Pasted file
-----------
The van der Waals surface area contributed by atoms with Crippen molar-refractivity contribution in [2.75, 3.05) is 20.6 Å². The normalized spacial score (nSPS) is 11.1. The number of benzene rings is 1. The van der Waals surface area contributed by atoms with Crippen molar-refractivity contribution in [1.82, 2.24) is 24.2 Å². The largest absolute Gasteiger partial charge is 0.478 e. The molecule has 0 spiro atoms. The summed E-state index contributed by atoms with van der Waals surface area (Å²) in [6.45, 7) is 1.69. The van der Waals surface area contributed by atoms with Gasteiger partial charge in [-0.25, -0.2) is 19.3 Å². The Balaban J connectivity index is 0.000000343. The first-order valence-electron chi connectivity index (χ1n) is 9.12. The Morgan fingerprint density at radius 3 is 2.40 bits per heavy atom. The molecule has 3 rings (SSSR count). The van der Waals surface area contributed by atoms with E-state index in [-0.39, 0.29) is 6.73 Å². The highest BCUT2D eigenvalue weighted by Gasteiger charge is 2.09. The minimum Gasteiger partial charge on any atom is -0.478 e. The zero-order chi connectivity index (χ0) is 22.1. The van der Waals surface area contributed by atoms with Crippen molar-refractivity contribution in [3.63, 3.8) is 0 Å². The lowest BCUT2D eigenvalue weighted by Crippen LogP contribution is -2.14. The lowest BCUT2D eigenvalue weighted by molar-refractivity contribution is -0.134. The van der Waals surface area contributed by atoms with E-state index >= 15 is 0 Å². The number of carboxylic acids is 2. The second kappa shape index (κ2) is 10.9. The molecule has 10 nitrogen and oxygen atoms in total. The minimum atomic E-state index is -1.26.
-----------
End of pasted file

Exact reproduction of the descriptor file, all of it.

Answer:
The van der Waals surface area contributed by atoms with Crippen molar-refractivity contribution in [2.75, 3.05) is 20.6 Å². The normalized spacial score (nSPS) is 11.1. The number of benzene rings is 1. The van der Waals surface area contributed by atoms with Crippen molar-refractivity contribution in [1.82, 2.24) is 24.2 Å². The largest absolute Gasteiger partial charge is 0.478 e. The molecule has 0 spiro atoms. The summed E-state index contributed by atoms with van der Waals surface area (Å²) in [6.45, 7) is 1.69. The van der Waals surface area contributed by atoms with Gasteiger partial charge in [-0.25, -0.2) is 19.3 Å². The Balaban J connectivity index is 0.000000343. The first-order valence-electron chi connectivity index (χ1n) is 9.12. The Morgan fingerprint density at radius 3 is 2.40 bits per heavy atom. The molecule has 3 rings (SSSR count). The van der Waals surface area contributed by atoms with E-state index in [-0.39, 0.29) is 6.73 Å². The highest BCUT2D eigenvalue weighted by Gasteiger charge is 2.09. The minimum Gasteiger partial charge on any atom is -0.478 e. The zero-order chi connectivity index (χ0) is 22.1. The van der Waals surface area contributed by atoms with Crippen molar-refractivity contribution in [3.63, 3.8) is 0 Å². The lowest BCUT2D eigenvalue weighted by Crippen LogP contribution is -2.14. The lowest BCUT2D eigenvalue weighted by molar-refractivity contribution is -0.134. The van der Waals surface area contributed by atoms with E-state index >= 15 is 0 Å². The number of carboxylic acids is 2. The second kappa shape index (κ2) is 10.9. The molecule has 10 nitrogen and oxygen atoms in total. The minimum atomic E-state index is -1.26.